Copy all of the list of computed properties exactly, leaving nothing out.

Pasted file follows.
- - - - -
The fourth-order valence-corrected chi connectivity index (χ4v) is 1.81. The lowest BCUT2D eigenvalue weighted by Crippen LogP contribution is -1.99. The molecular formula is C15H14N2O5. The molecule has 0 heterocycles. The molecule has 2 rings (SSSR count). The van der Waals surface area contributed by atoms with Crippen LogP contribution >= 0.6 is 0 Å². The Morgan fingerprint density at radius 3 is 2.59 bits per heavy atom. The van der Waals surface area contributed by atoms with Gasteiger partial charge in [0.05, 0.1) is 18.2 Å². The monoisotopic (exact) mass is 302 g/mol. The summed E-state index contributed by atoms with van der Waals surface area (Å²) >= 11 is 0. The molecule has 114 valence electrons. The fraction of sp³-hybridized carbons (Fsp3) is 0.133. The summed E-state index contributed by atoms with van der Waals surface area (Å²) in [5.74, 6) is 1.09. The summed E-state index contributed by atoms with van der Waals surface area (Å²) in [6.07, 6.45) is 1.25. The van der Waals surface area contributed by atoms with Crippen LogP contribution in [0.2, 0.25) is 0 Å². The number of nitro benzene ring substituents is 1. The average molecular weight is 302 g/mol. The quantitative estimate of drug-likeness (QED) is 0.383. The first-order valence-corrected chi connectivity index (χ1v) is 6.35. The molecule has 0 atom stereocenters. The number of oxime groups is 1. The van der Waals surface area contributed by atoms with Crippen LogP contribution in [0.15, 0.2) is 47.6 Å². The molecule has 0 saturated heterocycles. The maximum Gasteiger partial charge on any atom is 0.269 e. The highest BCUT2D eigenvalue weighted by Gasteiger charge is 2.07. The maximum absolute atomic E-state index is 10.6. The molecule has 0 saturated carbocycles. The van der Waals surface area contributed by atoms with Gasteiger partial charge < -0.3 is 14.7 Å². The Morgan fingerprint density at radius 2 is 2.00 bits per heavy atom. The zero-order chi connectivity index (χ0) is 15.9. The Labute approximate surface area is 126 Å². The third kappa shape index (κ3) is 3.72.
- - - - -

The fourth-order valence-corrected chi connectivity index (χ4v) is 1.81. The lowest BCUT2D eigenvalue weighted by Crippen LogP contribution is -1.99. The molecular formula is C15H14N2O5. The molecule has 0 heterocycles. The molecule has 2 rings (SSSR count). The van der Waals surface area contributed by atoms with Crippen LogP contribution >= 0.6 is 0 Å². The Morgan fingerprint density at radius 3 is 2.59 bits per heavy atom. The van der Waals surface area contributed by atoms with Gasteiger partial charge in [0.05, 0.1) is 18.2 Å². The monoisotopic (exact) mass is 302 g/mol. The summed E-state index contributed by atoms with van der Waals surface area (Å²) >= 11 is 0. The molecule has 114 valence electrons. The fraction of sp³-hybridized carbons (Fsp3) is 0.133. The summed E-state index contributed by atoms with van der Waals surface area (Å²) in [5.74, 6) is 1.09. The summed E-state index contributed by atoms with van der Waals surface area (Å²) in [6.07, 6.45) is 1.25. The van der Waals surface area contributed by atoms with Crippen LogP contribution in [0.2, 0.25) is 0 Å². The number of nitro benzene ring substituents is 1. The average molecular weight is 302 g/mol. The quantitative estimate of drug-likeness (QED) is 0.383. The first-order valence-corrected chi connectivity index (χ1v) is 6.35. The molecule has 0 atom stereocenters. The number of oxime groups is 1. The van der Waals surface area contributed by atoms with Crippen LogP contribution in [0.15, 0.2) is 47.6 Å². The molecule has 0 saturated heterocycles. The maximum Gasteiger partial charge on any atom is 0.269 e. The highest BCUT2D eigenvalue weighted by Gasteiger charge is 2.07. The maximum absolute atomic E-state index is 10.6. The molecule has 0 saturated carbocycles. The van der Waals surface area contributed by atoms with Gasteiger partial charge < -0.3 is 14.7 Å². The Morgan fingerprint density at radius 2 is 2.00 bits per heavy atom. The zero-order chi connectivity index (χ0) is 15.9. The Labute approximate surface area is 126 Å². The third kappa shape index (κ3) is 3.72.